- From Standards to Frameworks for IL: How the ACRL Framework Addresses Critiques of the Standards by Nancy M. Foasberg in portal: Libraries and the Academy, Volume 14, Issue 4, October 2015.
- Beyond the Threshold: Conformity, Resistance, and the ACRL Information Literacy Framework for Higher Education by Ian Beilin in In the Library with the Lead Pipe, February 25, 2015
- The Problem with Threshold Concepts by Lane Wilkinson in Sense and Reference, June 19, 2014.
- Pausing at the Threshold by Patrick K. Morgan in portal: Libraries and the Academy, Volume 15, Issue 1, January, 2015
- Consortium of Academic and Research Libraries in Illinois IL Framework Toolkit
- LOEX Fall Focus 2015
- A Roadmap for Assessing Student Learning Using the New Framework for Information Literacy for Higher Education By Megan Oakleaf
What are your thoughts on this debate? Have you applied the new IL Framework at your institution? Please leave a comment about your experiences thus far with the new IL Framework.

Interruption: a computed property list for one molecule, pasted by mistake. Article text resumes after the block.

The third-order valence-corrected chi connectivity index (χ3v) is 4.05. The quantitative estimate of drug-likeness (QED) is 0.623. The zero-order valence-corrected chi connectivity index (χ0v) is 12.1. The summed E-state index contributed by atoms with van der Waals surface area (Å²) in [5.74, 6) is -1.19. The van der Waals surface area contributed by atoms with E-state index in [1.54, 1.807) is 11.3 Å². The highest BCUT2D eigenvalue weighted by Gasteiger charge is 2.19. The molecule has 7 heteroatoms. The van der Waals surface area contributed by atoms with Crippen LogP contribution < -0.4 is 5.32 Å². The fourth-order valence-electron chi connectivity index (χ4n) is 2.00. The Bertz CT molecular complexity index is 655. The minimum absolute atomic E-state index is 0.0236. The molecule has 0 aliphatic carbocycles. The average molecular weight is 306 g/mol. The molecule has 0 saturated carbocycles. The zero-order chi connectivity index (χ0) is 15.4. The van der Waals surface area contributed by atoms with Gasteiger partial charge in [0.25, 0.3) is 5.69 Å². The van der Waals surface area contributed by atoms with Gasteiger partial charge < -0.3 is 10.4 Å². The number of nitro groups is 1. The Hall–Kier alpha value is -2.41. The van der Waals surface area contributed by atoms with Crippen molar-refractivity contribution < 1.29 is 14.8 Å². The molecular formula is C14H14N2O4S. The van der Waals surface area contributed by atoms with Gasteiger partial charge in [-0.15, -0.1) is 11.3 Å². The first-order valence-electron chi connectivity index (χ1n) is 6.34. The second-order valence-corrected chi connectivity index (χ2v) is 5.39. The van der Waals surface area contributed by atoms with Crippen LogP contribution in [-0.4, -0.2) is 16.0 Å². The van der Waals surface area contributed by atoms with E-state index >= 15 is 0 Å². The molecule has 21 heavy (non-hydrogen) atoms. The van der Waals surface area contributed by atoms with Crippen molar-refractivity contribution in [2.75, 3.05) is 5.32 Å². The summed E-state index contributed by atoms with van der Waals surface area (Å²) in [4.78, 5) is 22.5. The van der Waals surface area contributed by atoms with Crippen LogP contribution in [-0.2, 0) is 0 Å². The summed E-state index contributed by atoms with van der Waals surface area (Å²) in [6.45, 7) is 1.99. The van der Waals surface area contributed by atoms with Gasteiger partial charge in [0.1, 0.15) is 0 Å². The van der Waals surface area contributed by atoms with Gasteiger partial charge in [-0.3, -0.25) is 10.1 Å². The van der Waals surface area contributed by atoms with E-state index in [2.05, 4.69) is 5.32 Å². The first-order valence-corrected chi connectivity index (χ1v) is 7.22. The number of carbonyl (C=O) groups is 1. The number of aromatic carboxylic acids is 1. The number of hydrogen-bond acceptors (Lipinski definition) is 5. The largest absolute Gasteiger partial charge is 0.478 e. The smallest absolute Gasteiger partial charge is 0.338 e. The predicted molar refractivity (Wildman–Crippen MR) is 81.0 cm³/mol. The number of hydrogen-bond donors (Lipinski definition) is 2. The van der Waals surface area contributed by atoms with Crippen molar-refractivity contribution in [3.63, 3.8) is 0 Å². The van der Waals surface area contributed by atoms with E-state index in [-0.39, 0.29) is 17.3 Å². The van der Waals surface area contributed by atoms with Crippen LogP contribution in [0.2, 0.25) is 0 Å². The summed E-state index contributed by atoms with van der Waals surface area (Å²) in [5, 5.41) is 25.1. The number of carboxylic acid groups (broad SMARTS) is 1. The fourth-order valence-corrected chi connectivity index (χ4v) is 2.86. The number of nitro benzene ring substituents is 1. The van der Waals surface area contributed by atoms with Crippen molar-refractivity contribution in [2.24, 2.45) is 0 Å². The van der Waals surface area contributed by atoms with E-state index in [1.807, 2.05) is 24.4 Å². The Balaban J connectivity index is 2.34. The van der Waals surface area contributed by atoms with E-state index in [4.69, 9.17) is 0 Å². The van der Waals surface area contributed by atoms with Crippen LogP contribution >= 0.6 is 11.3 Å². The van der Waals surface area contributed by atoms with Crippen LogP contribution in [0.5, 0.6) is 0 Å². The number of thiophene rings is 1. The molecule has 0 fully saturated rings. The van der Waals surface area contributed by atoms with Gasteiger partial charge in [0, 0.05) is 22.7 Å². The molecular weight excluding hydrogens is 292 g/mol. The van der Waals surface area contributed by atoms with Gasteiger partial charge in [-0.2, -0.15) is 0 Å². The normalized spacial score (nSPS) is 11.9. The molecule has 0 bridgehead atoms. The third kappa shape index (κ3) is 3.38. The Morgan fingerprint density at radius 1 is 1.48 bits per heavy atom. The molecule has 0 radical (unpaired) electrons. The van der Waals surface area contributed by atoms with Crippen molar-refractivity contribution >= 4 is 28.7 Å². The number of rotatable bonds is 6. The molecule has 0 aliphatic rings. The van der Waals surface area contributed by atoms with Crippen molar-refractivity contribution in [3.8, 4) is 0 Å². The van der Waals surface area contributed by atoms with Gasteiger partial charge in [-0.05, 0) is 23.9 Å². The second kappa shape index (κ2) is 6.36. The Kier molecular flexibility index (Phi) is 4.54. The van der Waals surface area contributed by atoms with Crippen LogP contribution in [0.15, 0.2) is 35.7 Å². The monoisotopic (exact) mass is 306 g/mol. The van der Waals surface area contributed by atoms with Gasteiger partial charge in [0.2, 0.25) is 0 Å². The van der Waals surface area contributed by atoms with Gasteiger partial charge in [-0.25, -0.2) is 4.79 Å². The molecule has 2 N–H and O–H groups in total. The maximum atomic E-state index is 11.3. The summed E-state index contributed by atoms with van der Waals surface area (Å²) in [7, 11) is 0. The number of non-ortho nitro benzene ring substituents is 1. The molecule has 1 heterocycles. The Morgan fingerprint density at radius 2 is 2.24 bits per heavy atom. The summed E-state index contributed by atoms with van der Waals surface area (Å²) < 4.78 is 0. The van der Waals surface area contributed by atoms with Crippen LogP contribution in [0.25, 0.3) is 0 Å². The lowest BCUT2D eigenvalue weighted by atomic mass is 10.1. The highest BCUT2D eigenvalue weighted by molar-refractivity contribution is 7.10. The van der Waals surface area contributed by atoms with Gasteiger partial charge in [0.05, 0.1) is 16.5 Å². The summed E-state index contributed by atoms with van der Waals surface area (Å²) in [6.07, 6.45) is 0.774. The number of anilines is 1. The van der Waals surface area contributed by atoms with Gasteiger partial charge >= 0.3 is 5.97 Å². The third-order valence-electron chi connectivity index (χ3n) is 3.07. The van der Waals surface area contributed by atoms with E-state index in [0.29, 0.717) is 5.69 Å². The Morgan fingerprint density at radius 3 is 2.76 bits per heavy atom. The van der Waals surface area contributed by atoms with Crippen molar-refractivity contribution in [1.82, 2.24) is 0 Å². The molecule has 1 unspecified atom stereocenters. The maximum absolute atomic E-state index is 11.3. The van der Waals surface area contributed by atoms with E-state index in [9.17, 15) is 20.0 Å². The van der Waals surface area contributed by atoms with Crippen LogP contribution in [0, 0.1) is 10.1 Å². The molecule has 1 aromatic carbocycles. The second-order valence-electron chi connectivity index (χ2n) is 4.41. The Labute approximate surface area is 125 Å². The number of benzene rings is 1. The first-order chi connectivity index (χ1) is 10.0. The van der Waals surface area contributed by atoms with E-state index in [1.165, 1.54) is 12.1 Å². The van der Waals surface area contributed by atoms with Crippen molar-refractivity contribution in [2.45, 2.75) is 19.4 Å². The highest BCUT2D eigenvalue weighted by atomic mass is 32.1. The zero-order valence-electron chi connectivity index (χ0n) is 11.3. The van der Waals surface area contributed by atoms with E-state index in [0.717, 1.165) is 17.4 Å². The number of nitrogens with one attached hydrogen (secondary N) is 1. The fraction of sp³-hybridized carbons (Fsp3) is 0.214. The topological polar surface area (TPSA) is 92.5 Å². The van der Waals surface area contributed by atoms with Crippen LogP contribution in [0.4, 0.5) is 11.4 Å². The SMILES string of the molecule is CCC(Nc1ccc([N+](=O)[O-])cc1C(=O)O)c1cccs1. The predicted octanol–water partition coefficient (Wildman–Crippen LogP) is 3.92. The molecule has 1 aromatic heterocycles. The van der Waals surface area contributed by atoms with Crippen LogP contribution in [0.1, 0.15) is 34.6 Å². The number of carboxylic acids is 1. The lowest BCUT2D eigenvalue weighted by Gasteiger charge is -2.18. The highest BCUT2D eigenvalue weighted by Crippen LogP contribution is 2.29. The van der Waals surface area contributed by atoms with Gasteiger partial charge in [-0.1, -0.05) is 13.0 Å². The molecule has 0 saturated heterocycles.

Annie, thank for your reflections and for “bringing critical librarianship home” – that is, back to the librarians caught in the middle. It resonates with the concept of “sustainability”, which here at Portlandia State U, is a concept that gets mentioned every third sentence. When it does I often remind folks that sustainability is yes, about water, and polar bears, and bio-degradable chop sticks, but also about human sustainability and balance. Social sustainability starts with people – if we’re not working at a place, or working to create a place that supports us over the long haul, then what ARE we working for?
And for some fresh from the idea factory ideas on the Framework a new issue of Communications in Information Literacy just out on that topic at http://www.comminfolit.org/index.php?journal=cil&page=issue&op=view&path%5B%5D=18&path%5B%5D=showToc
(Full disclosure – I’m one of the editors, so take it with a grain of organic salt.)
Bob, I was just reading your issue yesterday! It looks really great. There is definitely a lot more food for thought there. Thanks for putting it together!